Capital Hates Everyone: Fascism or Revolution

Maurizio Lazzarato

Semiotext(e), South Pasadena, 2021. 247 pp., $15.95 pb
ISBN 9781635901382

Reviewed by Conor Bean

Marx & Philosophy Review of Books | June 11, 2022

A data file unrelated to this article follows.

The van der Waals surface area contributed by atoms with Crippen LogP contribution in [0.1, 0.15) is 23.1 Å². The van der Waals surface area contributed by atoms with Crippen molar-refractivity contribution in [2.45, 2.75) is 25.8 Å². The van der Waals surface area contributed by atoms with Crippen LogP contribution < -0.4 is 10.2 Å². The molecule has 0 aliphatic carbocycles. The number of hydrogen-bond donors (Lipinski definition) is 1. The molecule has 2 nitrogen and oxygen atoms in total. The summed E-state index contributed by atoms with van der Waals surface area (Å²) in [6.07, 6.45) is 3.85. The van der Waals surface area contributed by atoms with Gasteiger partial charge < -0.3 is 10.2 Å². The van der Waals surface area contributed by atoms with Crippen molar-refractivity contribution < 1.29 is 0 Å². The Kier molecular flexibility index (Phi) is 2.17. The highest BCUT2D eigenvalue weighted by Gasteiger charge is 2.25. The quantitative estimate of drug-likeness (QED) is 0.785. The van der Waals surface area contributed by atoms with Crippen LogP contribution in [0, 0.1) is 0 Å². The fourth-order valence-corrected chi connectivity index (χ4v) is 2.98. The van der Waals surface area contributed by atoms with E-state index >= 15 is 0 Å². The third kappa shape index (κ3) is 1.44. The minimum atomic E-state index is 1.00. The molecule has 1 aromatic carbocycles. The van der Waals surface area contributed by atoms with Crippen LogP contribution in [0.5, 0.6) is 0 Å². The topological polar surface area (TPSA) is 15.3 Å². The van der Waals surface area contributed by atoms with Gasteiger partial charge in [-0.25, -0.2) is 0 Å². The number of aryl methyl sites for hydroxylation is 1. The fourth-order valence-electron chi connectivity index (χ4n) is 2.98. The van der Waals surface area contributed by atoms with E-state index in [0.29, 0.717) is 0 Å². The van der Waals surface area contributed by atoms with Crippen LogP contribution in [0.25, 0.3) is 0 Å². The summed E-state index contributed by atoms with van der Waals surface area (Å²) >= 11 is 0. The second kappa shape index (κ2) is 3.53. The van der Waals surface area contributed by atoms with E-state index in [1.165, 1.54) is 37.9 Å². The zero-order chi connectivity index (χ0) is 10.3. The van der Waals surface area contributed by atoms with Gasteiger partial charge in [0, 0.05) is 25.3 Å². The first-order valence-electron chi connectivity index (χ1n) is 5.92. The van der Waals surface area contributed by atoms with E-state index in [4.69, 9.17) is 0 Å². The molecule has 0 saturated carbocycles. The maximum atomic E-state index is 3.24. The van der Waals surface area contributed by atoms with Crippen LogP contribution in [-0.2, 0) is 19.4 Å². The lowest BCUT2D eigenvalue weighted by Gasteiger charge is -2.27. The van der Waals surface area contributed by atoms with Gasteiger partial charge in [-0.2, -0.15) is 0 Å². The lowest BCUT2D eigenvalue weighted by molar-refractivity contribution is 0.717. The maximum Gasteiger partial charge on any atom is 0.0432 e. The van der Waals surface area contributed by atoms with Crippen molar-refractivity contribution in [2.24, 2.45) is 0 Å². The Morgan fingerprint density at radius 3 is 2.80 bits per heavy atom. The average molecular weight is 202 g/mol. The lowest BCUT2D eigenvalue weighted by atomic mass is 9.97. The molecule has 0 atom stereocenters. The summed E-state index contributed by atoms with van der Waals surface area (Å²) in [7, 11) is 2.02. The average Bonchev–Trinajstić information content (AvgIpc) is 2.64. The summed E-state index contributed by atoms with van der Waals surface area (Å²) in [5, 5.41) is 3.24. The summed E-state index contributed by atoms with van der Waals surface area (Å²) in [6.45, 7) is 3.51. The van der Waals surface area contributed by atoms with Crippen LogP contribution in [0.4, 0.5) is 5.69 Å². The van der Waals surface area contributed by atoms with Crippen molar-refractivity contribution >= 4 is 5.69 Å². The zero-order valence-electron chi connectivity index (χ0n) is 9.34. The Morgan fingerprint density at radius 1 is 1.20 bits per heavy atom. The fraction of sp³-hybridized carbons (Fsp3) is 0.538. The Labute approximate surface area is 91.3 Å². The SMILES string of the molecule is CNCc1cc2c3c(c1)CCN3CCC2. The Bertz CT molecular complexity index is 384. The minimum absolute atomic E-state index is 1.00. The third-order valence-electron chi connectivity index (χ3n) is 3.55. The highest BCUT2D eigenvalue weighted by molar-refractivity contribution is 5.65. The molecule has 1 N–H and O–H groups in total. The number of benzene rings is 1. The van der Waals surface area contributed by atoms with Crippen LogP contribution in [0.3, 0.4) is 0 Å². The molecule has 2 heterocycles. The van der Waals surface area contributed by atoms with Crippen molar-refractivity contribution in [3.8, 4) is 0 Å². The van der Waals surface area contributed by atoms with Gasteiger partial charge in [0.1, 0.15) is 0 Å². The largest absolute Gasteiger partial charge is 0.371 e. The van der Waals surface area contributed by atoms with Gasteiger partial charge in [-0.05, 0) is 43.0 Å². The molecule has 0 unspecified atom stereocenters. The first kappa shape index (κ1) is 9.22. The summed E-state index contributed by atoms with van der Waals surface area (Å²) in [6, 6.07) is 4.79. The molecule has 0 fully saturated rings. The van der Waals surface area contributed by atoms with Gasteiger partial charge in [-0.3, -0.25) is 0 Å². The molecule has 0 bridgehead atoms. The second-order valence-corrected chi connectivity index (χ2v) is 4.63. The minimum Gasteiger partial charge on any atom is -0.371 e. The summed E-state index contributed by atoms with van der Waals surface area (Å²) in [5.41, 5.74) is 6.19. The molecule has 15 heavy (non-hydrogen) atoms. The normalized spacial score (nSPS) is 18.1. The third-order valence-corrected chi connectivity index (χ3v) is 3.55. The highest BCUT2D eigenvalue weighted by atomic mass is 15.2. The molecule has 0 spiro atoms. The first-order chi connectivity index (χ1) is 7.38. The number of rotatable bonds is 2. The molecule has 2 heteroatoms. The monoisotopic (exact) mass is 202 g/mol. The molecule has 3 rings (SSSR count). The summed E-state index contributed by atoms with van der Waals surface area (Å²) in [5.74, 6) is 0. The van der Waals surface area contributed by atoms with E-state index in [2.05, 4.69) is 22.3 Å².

For a decade now Maurizio Lazzarato’s analyses have been swiftly translated into English after a period of relative lag in uptake in the anglophone world, a case of missed connection in the flurry of importing French and Italian radical thought. His reception has picked up speed because he writes passionately in a polemical tenor that makes for quick and punchy reading, although much of the analysis relies on technical terminology from contemporary European philosophy that renders accessibility elusive at times. The rapidity of translation via the Semiotex(e) Intervention Series has resonated with the conjunctural nature of Lazzarato’s writing, as he has moved swiftly to make sense of a shifting political terrain in theory and providing assessments of radical political movements. Capital Hates Everyone: Fascism or Revolution offers a political intervention in the sense of taking stock of contemporary tendencies and putting forth a set of strategic concerns animating a politics for the moment of its writing. As such, Capital Hates Everyone might be best read as a historical appraisal of a particular conjuncture in which the threat of ascendent fascist tendencies in global politics meets the continuing dominance of neoliberalism, while protest movements like the Gilets jaunes in France struggle to find a footing. In the book’s introduction, the ‘yellow vests’ movement roiling France at the time of the book’s writing is instructive in multiple ways. First, far from being a model of future organization, the yellow vests movement demonstrates some of the weaknesses and temptations found in what Lazzarato describes as ‘68 thought’, the proliferation of leftist political theories and organizational models in Western Europe since the failed pre-revolutionary moment of 1968. More than this, however, the response of the French state to these protests has laid bare the depth of ‘class hatred’, the affective revulsion of capitalism’s managers for any insurgent activity, along with the strategic lengths they will go to erase political possibilities beyond the neoliberal consensus (9-10). Hence the title, Capital Hates Everyone. For Lazzarato, anti-capitalists must reckon with the intensity of reaction that capitalists can rouse among themselves and in new fascist movements that seek nothing less than the liquidation of dissent.